We are losing two hundred of the world’s plant and animal communities a day. We are living through the greatest mass extinction this world has ever seen, and it’s being brought about by industrialized human beings. (3)

Our very ability to breathe is made possible by billions upon billions of little organisms – communities of phytoplankton that give this planet, from the depths of its oceans, the oxygen required by so much of life. They’re being wiped out, ruthlessly, by the poisons of our pesticides, by the industrial trawlers that everyday scrape huge swaths of our oceans dead, by the plastics and other pollutants that we dump into the place of our collective birth. Right now, the ratio of plastic to phytoplankton in the world’s oceans is 48 to 1. (4)  The creatures that produce the oxygen we breathe are dying, and more quickly than we can account for with statistics.

The climate change that we are currently experiencing is the result of Co2 emissions from decades ago. (5) That means that the Co2 we are releasing into the atmosphere now – in far greater amounts than before – will impact our global climate in ways that we won’t experience fully for at least another decade.

What we do in the next handful of years – I’m talking less than five – will determine whether or not our grandchildren inherit a livable planet. If we do not reduce our Co2 emissions to zero within that span of time, (6) we will plunge this planet into a process of runaway global warming that could heat this earth as much as 30 degrees within the next century. (7) There literally will be no life as we understand it left.

This is terrifying, and deeply inconvenient, to say the least. But it’s the situation we are facing as living beings.

And how horrible a situation it is, to have so many of our lives dependent on the very system that is poisoning our bodies and destroying our homes. What can we do, when many of us have as our only life support jobs that depend on, and make possible, this destruction?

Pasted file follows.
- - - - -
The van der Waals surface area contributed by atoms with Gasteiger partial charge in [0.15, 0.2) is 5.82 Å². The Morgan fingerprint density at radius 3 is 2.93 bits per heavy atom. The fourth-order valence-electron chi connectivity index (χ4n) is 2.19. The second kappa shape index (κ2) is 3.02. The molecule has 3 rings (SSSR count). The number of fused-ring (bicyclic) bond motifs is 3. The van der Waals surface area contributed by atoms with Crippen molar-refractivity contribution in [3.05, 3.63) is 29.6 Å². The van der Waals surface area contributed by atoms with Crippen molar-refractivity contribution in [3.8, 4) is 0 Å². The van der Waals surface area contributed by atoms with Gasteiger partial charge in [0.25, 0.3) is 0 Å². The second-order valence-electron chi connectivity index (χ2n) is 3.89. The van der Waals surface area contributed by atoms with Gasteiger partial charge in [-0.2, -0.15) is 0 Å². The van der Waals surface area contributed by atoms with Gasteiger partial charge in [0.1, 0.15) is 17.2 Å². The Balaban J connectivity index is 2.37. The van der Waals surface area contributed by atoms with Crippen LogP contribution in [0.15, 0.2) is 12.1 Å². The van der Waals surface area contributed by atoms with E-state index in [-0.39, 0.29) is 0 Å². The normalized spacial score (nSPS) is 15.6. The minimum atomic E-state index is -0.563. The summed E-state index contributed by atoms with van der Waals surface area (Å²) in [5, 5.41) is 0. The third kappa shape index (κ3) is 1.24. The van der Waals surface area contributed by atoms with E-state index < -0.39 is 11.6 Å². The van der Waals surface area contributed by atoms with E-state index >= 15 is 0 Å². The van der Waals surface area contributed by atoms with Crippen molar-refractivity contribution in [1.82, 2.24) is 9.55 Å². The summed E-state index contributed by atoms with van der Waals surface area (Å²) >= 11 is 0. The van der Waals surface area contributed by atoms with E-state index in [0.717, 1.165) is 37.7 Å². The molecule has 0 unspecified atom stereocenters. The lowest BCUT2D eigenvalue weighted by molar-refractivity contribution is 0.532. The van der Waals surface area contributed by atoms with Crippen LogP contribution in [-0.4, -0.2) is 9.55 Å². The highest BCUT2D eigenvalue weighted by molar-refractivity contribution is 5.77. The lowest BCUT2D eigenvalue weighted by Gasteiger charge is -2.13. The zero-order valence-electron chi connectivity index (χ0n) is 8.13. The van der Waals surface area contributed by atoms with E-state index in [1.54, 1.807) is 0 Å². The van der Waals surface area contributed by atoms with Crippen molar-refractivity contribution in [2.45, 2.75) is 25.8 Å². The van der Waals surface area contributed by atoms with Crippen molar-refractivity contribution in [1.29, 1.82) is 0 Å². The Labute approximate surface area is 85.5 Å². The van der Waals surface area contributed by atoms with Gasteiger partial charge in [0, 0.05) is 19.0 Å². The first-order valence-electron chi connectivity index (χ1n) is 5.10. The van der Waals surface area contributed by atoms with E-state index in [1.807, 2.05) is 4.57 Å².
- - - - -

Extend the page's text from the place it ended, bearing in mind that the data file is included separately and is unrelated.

We say we want jobs. Some of us say we want “green” jobs, jobs that will help us build another infrastructure based on solar panels, wind farms, hydrogen power, and biofuels. At first glance, it seems like this would be the answer for those of us in the United States who want to become independent of oil, who want to leave the destructive path we are on, and who want to provide opportunities for ourselves and for our future generations.

But this is the terrifying and possibly most inconvenient of truths :: there is no sustainable way to continue industrial life, for two major reasons. One is that this planet cannot handle any more extraction and production – what Lierre Keith calls “the conversion of the living to the dead” (8) – and it cannot handle the voracious consumption of products that industrialism requires.

And the other reason is that no amount or combination of alternative sources of energy can run this machine. Wind power could only provide a fraction of the energy currently used by industrialized people. It cannot operate on any meaningful level without fossil fuels. And enormous amounts of land, fossil fuels, and nonrenewable metals are required to build them. The creation of solar panels is very energy intensive, causes great amounts of pollution, requires devastating forms of resource extraction, and they provide very little energy for the amount put into making them. And people living under great lengths of rain and long winter skies (like northern Europe) would need to extract – or steal – sunlight from elsewhere (like parts of Africa). Biofuels require more energy to create than they produce, and the mass production of them will mean, among other things, the theft of land from subsistence farmers in the Global South, the certain destruction of the few remaining stretches of rainforest, and the continued genocide of the indigenous peoples living there. (9)

All the available and conceivable technological solutions are dead ends – just as devastating and unsustainable as fossil fuels and, at this point in the game, impossible to implement on a massive scale.